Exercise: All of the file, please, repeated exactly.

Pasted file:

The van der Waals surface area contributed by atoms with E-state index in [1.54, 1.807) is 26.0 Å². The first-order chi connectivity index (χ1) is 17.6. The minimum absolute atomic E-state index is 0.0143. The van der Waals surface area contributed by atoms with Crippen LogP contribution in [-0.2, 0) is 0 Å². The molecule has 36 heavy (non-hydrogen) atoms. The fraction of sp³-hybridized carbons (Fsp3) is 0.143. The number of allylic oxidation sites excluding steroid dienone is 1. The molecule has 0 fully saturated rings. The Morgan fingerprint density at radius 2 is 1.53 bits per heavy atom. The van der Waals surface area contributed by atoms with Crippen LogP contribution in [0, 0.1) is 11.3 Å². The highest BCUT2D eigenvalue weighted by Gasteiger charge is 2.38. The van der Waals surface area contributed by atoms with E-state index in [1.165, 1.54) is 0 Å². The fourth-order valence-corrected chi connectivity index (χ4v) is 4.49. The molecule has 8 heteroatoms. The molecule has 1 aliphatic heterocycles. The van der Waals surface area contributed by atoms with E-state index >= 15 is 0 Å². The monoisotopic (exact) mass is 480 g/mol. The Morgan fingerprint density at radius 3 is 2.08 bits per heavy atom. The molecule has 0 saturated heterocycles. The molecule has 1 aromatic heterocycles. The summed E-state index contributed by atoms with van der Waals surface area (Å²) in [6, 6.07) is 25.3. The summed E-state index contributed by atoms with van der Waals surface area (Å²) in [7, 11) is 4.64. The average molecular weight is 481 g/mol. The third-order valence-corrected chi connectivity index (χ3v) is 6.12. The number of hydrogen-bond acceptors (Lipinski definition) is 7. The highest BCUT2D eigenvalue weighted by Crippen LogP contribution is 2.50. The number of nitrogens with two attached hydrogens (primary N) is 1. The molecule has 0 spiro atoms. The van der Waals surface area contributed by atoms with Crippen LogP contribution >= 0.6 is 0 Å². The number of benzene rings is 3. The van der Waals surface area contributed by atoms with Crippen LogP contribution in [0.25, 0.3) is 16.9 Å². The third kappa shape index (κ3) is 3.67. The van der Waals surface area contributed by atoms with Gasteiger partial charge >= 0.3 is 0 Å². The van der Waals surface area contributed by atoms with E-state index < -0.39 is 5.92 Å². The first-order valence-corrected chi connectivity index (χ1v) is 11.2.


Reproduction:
The van der Waals surface area contributed by atoms with E-state index in [1.54, 1.807) is 26.0 Å². The first-order chi connectivity index (χ1) is 17.6. The minimum absolute atomic E-state index is 0.0143. The van der Waals surface area contributed by atoms with Crippen LogP contribution in [-0.2, 0) is 0 Å². The molecule has 36 heavy (non-hydrogen) atoms. The fraction of sp³-hybridized carbons (Fsp3) is 0.143. The number of allylic oxidation sites excluding steroid dienone is 1. The molecule has 0 fully saturated rings. The Morgan fingerprint density at radius 2 is 1.53 bits per heavy atom. The van der Waals surface area contributed by atoms with Crippen LogP contribution in [0, 0.1) is 11.3 Å². The highest BCUT2D eigenvalue weighted by Gasteiger charge is 2.38. The van der Waals surface area contributed by atoms with E-state index in [1.165, 1.54) is 0 Å². The fourth-order valence-corrected chi connectivity index (χ4v) is 4.49. The molecule has 8 heteroatoms. The molecule has 1 aliphatic heterocycles. The van der Waals surface area contributed by atoms with E-state index >= 15 is 0 Å². The monoisotopic (exact) mass is 480 g/mol. The Morgan fingerprint density at radius 3 is 2.08 bits per heavy atom. The molecule has 0 saturated heterocycles. The molecule has 1 aromatic heterocycles. The summed E-state index contributed by atoms with van der Waals surface area (Å²) in [6, 6.07) is 25.3. The summed E-state index contributed by atoms with van der Waals surface area (Å²) in [7, 11) is 4.64. The average molecular weight is 481 g/mol. The third-order valence-corrected chi connectivity index (χ3v) is 6.12. The number of hydrogen-bond acceptors (Lipinski definition) is 7. The highest BCUT2D eigenvalue weighted by Crippen LogP contribution is 2.50. The number of nitrogens with two attached hydrogens (primary N) is 1. The molecule has 0 spiro atoms. The van der Waals surface area contributed by atoms with Crippen LogP contribution >= 0.6 is 0 Å². The number of benzene rings is 3. The van der Waals surface area contributed by atoms with Crippen LogP contribution in [0.25, 0.3) is 16.9 Å². The third kappa shape index (κ3) is 3.67. The van der Waals surface area contributed by atoms with Gasteiger partial charge >= 0.3 is 0 Å². The van der Waals surface area contributed by atoms with E-state index < -0.39 is 5.92 Å². The first-order valence-corrected chi connectivity index (χ1v) is 11.2.